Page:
Getty Museum Mounts Comprehensive Exhibition of Daguerrotypes
Early photographs made portraits available to all for the first time
April 14-July 12, 1998
J. Paul Getty Museum, West Pavilion, Courtyard Level
March 27, 1998
One of the most comprehensive exhibitions of daguerreotypes ever mounted will be on view at the Getty Center from April 14 through July 12, 1998. These one-of-a-kind, mostly palm-sized images, created on light-sensitive, silvered sheets of copper, were once the most widespread form of photography. Filling four galleries, The Art of the Daguerreotype , will feature more than 125 works made during the 1840s and 1850s by European and American pioneers of the medium. The exhibition will survey the finest daguerreotypes from the Museum's collection, which is considered one of the most important in the world. A majority of the works will be on display for the first time.
"The Museum holds a daguerreotype of almost every subject that came before the cameras of the daguerreian artists, including those made for experimental, scientific, and educational purposes; records of historic events; architecture; and portraits of people famous for their accomplishments in the arts, literature, science, and politics," said Weston Naef, Curator of Photographs at the Getty Museum. "The collection is also strong in images of people who collectively formed the face of mid-19th-century America, including African Americans, Native Americans, and others. Some of the most visually arresting images are portraits of anonymous people taken by unknown practitioners. The exhibition provides an overview of the very best of the collection and an introduction to the art of the daguerreotype."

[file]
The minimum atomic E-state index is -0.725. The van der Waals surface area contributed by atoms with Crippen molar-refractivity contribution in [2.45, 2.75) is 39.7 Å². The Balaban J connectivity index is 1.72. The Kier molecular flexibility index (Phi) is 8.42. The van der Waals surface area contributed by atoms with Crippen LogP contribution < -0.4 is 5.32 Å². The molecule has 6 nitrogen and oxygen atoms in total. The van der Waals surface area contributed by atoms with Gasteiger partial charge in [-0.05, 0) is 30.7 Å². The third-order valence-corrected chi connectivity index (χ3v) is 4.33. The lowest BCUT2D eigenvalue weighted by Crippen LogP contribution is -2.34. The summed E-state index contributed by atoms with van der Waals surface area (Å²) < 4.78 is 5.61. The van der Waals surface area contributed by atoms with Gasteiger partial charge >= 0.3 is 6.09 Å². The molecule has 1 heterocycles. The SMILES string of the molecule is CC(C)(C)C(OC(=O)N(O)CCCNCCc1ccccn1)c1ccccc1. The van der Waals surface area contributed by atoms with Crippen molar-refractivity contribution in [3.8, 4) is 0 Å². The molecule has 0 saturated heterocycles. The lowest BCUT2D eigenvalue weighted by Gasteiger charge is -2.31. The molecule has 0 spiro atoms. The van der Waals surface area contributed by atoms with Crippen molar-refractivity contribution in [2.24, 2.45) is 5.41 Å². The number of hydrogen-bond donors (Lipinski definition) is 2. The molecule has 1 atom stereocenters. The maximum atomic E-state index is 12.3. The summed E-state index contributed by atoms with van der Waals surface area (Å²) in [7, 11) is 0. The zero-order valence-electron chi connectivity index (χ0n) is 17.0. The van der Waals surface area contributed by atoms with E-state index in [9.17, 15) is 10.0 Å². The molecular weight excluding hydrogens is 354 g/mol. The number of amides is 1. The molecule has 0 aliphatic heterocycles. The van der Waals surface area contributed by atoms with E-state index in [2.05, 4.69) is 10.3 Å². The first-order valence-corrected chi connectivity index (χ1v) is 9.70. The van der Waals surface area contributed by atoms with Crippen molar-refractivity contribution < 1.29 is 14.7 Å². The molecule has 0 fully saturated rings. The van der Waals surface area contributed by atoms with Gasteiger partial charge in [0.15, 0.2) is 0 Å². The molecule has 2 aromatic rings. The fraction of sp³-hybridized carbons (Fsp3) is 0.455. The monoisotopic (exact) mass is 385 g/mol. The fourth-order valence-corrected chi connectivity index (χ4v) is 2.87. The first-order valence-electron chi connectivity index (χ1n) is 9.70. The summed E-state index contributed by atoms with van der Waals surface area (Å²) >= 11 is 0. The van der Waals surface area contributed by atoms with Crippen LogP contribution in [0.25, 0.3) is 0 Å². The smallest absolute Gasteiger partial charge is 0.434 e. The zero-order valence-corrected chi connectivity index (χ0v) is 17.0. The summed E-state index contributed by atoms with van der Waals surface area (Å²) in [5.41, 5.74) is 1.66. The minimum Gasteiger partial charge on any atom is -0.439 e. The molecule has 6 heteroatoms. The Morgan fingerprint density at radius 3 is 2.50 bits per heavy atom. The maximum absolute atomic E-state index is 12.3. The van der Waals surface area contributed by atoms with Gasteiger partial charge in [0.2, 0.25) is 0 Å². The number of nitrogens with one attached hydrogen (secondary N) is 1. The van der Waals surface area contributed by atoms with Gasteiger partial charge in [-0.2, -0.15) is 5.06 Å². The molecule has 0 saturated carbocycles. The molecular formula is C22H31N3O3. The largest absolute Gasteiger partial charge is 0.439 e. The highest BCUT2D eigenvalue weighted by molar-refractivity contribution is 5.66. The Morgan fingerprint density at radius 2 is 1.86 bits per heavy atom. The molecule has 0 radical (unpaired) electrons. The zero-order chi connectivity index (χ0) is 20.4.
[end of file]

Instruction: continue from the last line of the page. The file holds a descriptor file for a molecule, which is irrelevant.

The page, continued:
The birth of photography was made public in Paris and London in 1839. On August 19, the French Academy of Sciences announced the invention of the daguerreotype by the scene painter and physicist Louis-Jacques-Mandé Daguerre (1787-1851). Word of the discovery spread immediately and the daguerreotype enjoyed great popularity until the 1850s, especially in America where the process was free from patent restrictions. Shortly after the daguerreotype was introduced in the United States, by the American painter and telegraphy inventor Samuel F. B. Morse, a multitude of practitioners set up shop in major cities or traveled the country as itinerant portraitists. The invention's destiny was suggested in an item carried by the April 1839 New Yorker: "This is the Daguerreotype!.... Here, in truth, is a discovery launched upon the world, that must make a revolution in art."
The Art of the Daguerreotype is drawn from the Museum's collection of more than 2000 daguerreotypes and is presented in three parts. The first, arranged in two galleries, surveys the wide array of uses of the photographic invention, including portraiture, architectural studies, images that document works of art, and early travel photography. It features one of the few portraits taken of Daguerre himself (1848), and one of the renowned American writer Edgar Allan Poe, made in 1849 shortly before he died. A highlight among the architectural works is the rare, recently-acquired view of the United States Capitol taken by John Plumbe in 1846 before the dome was completed.